Sunday, February 25, 2007

Taoiseach to forge ahead with children's rights Bill

The Government is determined to get legislation for its proposed referendum on children's rights passed before the Oireachtas is dissolved, despite major concerns among Fine Gael, Labour and the Greens.

Announcing the wording for the 28th Amendment to the Constitution Bill yesterday, Taoiseach Bertie Ahern said he was committed to putting the referendum to the people "whether before the general election, or in the autumn".

Regardless of whether the referendum is held before the Dáil is dissolved, the Government is determined that the Dáil and Seanad will pass the legislation necessary to order a referendum to be held within 90 days.

"I will be looking for Dáil time. I don't have the appetite for further interminable debate. We need to progress this," Minister of State for Children Brian Lenihan told The Irish Times last night.

If passed, the referendum would improve the rights of children under the Constitution, but it would not undermine the traditional protections enjoyed by the family, the Government insists.

The wording was greeted cautiously, but positively last night by children's rights organisations, such as Barnardos, the Children's Rights Alliance and the Irish Society for the Prevention of Cruelty to Children.

The State would be given the right to deal with cases of neglect or abuse of children of a married couple, just as it can intervene currently in non-marital families.

However, the grounds justifying intervention will not change, Mr Lenihan said. "It will be neither easier nor more difficult for a child to be taken into care," he said.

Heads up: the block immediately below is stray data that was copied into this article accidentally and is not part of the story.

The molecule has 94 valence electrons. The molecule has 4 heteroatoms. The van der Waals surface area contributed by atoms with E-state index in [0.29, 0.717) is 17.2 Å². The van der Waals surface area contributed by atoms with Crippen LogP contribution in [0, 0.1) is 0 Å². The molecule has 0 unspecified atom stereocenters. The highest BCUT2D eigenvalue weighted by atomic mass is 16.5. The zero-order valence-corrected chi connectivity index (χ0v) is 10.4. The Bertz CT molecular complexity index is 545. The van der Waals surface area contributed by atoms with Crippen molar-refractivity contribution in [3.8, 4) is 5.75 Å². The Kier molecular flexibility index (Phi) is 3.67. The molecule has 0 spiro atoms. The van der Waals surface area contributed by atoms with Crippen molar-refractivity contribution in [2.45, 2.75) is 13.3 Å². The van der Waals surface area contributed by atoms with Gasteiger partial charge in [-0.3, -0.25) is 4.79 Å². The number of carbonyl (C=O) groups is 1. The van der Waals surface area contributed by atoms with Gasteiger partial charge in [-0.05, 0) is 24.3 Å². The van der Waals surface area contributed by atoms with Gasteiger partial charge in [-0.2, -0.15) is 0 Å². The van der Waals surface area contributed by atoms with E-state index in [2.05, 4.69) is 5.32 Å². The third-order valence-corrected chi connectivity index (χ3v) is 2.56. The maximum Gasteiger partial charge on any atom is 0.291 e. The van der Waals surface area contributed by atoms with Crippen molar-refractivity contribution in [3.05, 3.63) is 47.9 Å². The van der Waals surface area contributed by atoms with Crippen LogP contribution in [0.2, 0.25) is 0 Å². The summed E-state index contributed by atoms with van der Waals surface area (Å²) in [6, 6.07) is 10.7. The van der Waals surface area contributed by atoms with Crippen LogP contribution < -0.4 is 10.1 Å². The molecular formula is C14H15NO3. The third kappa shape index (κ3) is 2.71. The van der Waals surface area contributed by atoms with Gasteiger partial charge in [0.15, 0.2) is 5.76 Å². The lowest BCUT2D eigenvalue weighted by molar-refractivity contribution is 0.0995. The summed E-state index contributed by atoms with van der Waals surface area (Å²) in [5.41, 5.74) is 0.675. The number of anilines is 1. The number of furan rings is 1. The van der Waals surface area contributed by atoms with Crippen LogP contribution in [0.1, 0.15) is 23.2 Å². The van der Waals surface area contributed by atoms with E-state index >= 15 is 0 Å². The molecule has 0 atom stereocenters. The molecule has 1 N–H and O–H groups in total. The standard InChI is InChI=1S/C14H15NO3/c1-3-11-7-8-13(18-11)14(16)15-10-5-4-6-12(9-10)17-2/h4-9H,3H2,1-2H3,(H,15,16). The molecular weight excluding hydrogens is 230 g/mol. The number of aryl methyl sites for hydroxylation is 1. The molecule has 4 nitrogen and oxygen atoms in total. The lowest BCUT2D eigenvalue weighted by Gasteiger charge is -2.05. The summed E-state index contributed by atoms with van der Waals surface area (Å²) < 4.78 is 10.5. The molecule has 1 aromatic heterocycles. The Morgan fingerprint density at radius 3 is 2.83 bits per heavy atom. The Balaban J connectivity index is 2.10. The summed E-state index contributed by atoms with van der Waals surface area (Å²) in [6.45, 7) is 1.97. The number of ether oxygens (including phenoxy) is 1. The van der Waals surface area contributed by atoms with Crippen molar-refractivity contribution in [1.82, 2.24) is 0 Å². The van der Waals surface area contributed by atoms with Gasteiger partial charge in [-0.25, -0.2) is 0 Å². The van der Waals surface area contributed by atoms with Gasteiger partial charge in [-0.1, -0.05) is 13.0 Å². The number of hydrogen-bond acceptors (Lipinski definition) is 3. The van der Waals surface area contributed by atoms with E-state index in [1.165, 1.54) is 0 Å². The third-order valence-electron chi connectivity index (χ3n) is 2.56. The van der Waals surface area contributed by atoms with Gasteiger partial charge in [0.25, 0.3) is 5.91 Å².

Children in long-term care will be eligible for adoption under legislation that will be introduced within 18 months, if the voters accept the referendum.

The amendment would also ease restrictions on the circumstances in which children can be adopted. For example, it will allow for children of married couples to be adopted, which is not the case at present.

The referendum, first promised last November by the Taoiseach, also provides for the courts to "endeavour to secure the best interests of the child" in adoption, guardianship, custody, or access cases.

In another change, State agencies would be able to share so-called "soft" information about suspected paedophiles, which they cannot do now because it interferes with a person's constitutional rights.

This would allow for information on suspected paedophiles to be shared among relevant bodies even in cases where a conviction has not been secured.

The Ferns inquiry report and last year's Oireachtas Committee on Child Protection have both insisted that such information must be gathered and shared.

The referendum would also provide for the introduction of a strict liability offence for adults who have sex with children. This would remove the defence of "honest mistake" available to adults and introduce a zone of absolute protection, below which it would be automatically criminal to have sex with a child. The age at which this zone of protection comes into force will be left for the Oireachtas to decide.

"As a community, we need to send out a strong message to would-be sexual predators that there can be no defence for their actions," said Mr Lenihan.

Demanding time to study the wording, Fine Gael said the legislation had to be "closely examined, particularly in terms of their effects, both intended and unforeseen". The Government, said Fine Gael TD Jim O'Keeffe, could have concentrated on strengthening powers to act against sexual predators where there was already all-party agreement.

Labour Senator Derek McDowell said he did not see how "a debate on all the issues raised can be held and concluded" before the Dáil ends and "there is no reason why it should be".

The Government, he said, had failed to set out "in explicit form" the rights of the child in our Constitution, rather than simply restating that they possess "natural and imprescriptible rights".

The Taoiseach said the Government had opted for "global protection that will be expounded on, and developed by, the Oireachtas over time".

By Mark Hennessy

Source: The Irish Times

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